Lithium Australia progresses commercialisation of next-gen lithium recovery process with exclusive E

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Lithium Australia NL‘s (ASX:LIT (OTCMKTS:LMMFF) (FRA:3MW) commercialisation of its next-generation LieNA(R) caustic conversion process for the recovery of lithium from spodumene is progressing well.


On April 28, 2021, the company executed a commercialisation agreement with Deutsche Rohstoff AG (DRAG), a German natural resources holding and investment company.


The agreement provides for the issue of an exclusive LieNA(R) licence in Europe, subject to DRAG:


  • Subscribing for 3.125 million fully paid ordinary shares in the capital of Lithium Australia for A$250,000 at commencement;
  • Subscribing for A$400,000 of fully paid ordinary shares in the capital of Lithium Australia priced at 125% of the 30-day VWAP for those shares on the day that construction of the pilot plant is completed;
  • Paying Lithium Australia A$400,000 on delivery of a positive, European-based pre-feasibility study; and
  • Paying a 2% gross royalty on product generated through application of the LieNA(R) process in Europe.

The agreement will expire if DRAG fails to construct a LieNA(R) plant in Europe within a period of 10 years from the commencement date.


“Commercialisation well underway”


Lithium Australia managing director Adrian Griffin said: “The lithium-ion battery industry does need to reduce its environmental footprint, and the improved recoveries afforded by LieNA(R) could lead to the production of more lithium chemical units from the same sized mining excavation – and at a lower unit cost.


“The company’s R&D program, which is co-funded by a federal government research grant, will provide a more sustainable pathway for battery production.


“Lithium Australia’s commercialisation of its LieNA(R) process is well underway.”


Pilot plant construction


Construction of an autoclave for the pilot plant is underway in India and at this stage, COVID has had no impact on the construction schedule.


The company anticipates delivery of the autoclave to Australia in October 2021, with plant construction at ANSTO to be completed before the end of the year to enable the first pilot run.


LIT was awarded a CRC-P grant as part of a $3.6 million development program that includes the construction and operation of the pilot plant in February, partnering with ANSTO, Essential Metals Ltd, VSPC Ltd, ALS Metallurgy Pty Ltd, Murdoch University, Curtin University and Carnac Project Delivery Services.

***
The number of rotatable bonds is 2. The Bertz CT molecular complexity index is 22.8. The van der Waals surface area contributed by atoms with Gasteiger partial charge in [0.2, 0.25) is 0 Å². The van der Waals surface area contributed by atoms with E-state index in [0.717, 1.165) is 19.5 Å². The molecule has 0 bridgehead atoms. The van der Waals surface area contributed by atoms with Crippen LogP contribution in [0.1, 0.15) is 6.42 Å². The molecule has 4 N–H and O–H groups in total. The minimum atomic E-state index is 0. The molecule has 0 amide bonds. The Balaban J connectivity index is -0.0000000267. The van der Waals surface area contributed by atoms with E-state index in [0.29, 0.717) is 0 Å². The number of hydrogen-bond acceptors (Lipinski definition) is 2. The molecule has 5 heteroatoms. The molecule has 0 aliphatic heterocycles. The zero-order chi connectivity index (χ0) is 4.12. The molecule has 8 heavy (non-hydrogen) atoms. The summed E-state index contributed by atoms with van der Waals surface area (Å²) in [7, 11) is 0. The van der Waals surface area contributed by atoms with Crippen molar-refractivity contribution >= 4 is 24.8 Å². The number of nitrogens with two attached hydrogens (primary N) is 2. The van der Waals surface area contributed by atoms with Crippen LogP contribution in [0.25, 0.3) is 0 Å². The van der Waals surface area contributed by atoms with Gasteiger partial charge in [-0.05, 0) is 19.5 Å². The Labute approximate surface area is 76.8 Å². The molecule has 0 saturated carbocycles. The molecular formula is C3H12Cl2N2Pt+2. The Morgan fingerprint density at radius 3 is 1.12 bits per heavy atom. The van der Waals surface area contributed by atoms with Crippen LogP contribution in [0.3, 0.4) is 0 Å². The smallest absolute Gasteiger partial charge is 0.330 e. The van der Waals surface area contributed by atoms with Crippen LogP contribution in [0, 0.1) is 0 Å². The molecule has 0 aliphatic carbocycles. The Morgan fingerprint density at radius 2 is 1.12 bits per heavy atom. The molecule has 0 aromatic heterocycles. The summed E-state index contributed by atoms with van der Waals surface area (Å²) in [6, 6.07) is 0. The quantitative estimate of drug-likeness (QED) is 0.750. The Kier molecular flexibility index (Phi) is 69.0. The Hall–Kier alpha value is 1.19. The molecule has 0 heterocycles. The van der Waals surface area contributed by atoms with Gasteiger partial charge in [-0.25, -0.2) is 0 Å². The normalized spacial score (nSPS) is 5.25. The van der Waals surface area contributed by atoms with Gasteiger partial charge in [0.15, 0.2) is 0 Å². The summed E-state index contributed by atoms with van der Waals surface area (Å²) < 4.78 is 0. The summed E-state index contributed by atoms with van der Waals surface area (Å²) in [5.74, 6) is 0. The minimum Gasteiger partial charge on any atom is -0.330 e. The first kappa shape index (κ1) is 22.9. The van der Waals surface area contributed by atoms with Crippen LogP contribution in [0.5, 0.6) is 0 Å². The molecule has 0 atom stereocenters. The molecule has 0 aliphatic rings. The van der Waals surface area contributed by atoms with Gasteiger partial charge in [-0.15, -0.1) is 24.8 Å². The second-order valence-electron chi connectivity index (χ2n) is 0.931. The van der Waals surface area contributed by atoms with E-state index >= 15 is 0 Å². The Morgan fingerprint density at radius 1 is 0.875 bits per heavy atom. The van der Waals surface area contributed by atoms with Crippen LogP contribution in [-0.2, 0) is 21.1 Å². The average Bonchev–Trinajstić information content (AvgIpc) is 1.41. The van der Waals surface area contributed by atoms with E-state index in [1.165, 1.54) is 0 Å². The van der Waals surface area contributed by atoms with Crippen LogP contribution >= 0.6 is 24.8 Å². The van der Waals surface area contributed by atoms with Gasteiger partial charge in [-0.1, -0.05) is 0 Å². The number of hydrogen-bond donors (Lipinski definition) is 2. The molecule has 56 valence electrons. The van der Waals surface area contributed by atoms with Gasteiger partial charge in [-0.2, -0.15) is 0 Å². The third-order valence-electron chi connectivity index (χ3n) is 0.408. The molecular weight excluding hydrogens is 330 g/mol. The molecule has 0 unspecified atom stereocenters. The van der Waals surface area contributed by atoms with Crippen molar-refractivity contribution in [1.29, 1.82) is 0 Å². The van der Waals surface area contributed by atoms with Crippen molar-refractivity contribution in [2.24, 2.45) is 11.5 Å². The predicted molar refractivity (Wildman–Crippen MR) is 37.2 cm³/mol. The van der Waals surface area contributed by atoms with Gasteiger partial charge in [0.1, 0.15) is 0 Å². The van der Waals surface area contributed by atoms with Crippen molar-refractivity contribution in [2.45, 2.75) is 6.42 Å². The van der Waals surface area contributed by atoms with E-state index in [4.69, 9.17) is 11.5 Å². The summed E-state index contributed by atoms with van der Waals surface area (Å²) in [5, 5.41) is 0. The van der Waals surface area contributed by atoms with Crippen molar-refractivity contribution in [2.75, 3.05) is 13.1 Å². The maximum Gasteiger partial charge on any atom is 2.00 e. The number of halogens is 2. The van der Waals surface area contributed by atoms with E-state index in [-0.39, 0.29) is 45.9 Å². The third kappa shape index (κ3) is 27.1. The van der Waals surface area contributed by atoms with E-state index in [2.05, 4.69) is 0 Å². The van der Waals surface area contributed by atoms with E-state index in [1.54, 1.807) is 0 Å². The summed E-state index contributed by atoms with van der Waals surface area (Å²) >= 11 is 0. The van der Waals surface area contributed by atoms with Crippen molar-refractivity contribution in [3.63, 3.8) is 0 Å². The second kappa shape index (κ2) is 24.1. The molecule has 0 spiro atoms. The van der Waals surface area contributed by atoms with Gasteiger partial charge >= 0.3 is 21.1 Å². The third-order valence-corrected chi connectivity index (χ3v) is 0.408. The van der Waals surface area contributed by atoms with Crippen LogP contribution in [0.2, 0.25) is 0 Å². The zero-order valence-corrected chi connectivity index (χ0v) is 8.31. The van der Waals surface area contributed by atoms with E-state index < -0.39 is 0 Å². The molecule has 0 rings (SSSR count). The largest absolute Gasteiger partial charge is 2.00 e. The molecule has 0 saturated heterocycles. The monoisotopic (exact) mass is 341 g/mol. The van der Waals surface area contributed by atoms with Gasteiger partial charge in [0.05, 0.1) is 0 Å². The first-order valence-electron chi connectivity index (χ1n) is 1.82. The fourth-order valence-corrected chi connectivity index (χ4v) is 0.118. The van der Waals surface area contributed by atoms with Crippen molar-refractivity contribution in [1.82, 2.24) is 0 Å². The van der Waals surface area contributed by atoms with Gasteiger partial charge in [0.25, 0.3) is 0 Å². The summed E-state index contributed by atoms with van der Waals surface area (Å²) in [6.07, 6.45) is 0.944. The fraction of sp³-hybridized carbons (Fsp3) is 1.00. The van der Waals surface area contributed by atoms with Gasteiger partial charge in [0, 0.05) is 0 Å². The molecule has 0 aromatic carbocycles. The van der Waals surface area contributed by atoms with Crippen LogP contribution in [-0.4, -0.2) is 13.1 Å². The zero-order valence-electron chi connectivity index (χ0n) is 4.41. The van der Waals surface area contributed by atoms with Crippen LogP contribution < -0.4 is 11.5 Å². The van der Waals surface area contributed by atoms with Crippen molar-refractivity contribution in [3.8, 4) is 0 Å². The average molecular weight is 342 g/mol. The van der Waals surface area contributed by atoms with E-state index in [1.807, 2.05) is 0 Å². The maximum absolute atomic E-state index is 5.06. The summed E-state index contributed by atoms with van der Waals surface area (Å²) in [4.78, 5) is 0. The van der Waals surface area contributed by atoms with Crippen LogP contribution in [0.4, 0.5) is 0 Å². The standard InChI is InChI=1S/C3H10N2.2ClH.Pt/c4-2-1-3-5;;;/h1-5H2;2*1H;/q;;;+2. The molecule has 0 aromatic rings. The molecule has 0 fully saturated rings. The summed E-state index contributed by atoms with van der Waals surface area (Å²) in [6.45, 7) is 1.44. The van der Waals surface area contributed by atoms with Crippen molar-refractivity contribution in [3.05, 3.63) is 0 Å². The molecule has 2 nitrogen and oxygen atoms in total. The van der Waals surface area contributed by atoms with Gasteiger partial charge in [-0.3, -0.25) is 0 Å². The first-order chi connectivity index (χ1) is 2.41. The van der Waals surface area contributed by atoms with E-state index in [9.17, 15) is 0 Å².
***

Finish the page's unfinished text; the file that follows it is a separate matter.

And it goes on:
Preliminary feasibility study


Along with the commencement of the pilot plant construction, spodumene has been recovered from drill samples recovered by drilling at the Pioneer Dome project of Essential Metals Ltd (ASX:ESS), with a spodumene concentrate then produced by ALS Metallurgy to provide initial feed for the pilot plant.


That feed will be used to produce a refined lithium phosphate product suitable for the direct production of lithium ferro phosphate (LFP) cathode powder.


The LieNA(R) development program will culminate in a preliminary feasibility study to evaluate its viability in a number of jurisdictions, including Australia and Europe.


Shorter path to battery production


The LieNA(R) process is flexible enough to produce a range of lithium chemicals, including lithium hydroxide, lithium carbonate and lithium phosphate.


Significantly, lithium phosphate can provide direct feed for the production of LFP cathode powder, already produced by the company’s wholly-owned subsidiary VSPC Ltd at its Brisbane pilot plant and R&D facility.


VSPC will take the lithium phosphate generated by LieNA(R) at the ANSTO pilot plant and use it to create LFP cathode powder, which in turn will be used to produce commercial format lithium-ion battery cells for testing.

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